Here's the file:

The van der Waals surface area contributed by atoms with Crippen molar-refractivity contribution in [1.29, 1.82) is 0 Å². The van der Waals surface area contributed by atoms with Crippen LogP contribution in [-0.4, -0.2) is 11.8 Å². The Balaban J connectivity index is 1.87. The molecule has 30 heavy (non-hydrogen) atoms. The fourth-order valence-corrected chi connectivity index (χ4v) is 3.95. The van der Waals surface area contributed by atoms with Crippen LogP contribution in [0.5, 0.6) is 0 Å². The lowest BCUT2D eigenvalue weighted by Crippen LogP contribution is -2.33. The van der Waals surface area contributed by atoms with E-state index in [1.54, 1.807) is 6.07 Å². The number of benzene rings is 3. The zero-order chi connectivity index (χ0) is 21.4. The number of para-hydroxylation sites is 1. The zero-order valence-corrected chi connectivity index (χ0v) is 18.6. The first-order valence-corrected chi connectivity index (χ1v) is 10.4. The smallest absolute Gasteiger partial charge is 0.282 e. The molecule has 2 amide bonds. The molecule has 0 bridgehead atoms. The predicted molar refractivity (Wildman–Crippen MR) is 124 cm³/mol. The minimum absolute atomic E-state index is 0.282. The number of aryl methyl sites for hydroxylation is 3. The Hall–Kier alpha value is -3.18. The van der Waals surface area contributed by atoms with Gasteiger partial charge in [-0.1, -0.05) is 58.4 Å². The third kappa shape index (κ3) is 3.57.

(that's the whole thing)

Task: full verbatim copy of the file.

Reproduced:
The van der Waals surface area contributed by atoms with Crippen molar-refractivity contribution in [1.29, 1.82) is 0 Å². The van der Waals surface area contributed by atoms with Crippen LogP contribution in [-0.4, -0.2) is 11.8 Å². The Balaban J connectivity index is 1.87. The molecule has 30 heavy (non-hydrogen) atoms. The fourth-order valence-corrected chi connectivity index (χ4v) is 3.95. The van der Waals surface area contributed by atoms with Crippen LogP contribution in [0.5, 0.6) is 0 Å². The lowest BCUT2D eigenvalue weighted by Crippen LogP contribution is -2.33. The van der Waals surface area contributed by atoms with E-state index in [1.54, 1.807) is 6.07 Å². The number of benzene rings is 3. The zero-order chi connectivity index (χ0) is 21.4. The number of para-hydroxylation sites is 1. The zero-order valence-corrected chi connectivity index (χ0v) is 18.6. The first-order valence-corrected chi connectivity index (χ1v) is 10.4. The smallest absolute Gasteiger partial charge is 0.282 e. The molecule has 2 amide bonds. The molecule has 0 bridgehead atoms. The predicted molar refractivity (Wildman–Crippen MR) is 124 cm³/mol. The minimum absolute atomic E-state index is 0.282. The number of aryl methyl sites for hydroxylation is 3. The Hall–Kier alpha value is -3.18. The van der Waals surface area contributed by atoms with Gasteiger partial charge in [-0.1, -0.05) is 58.4 Å². The third kappa shape index (κ3) is 3.57.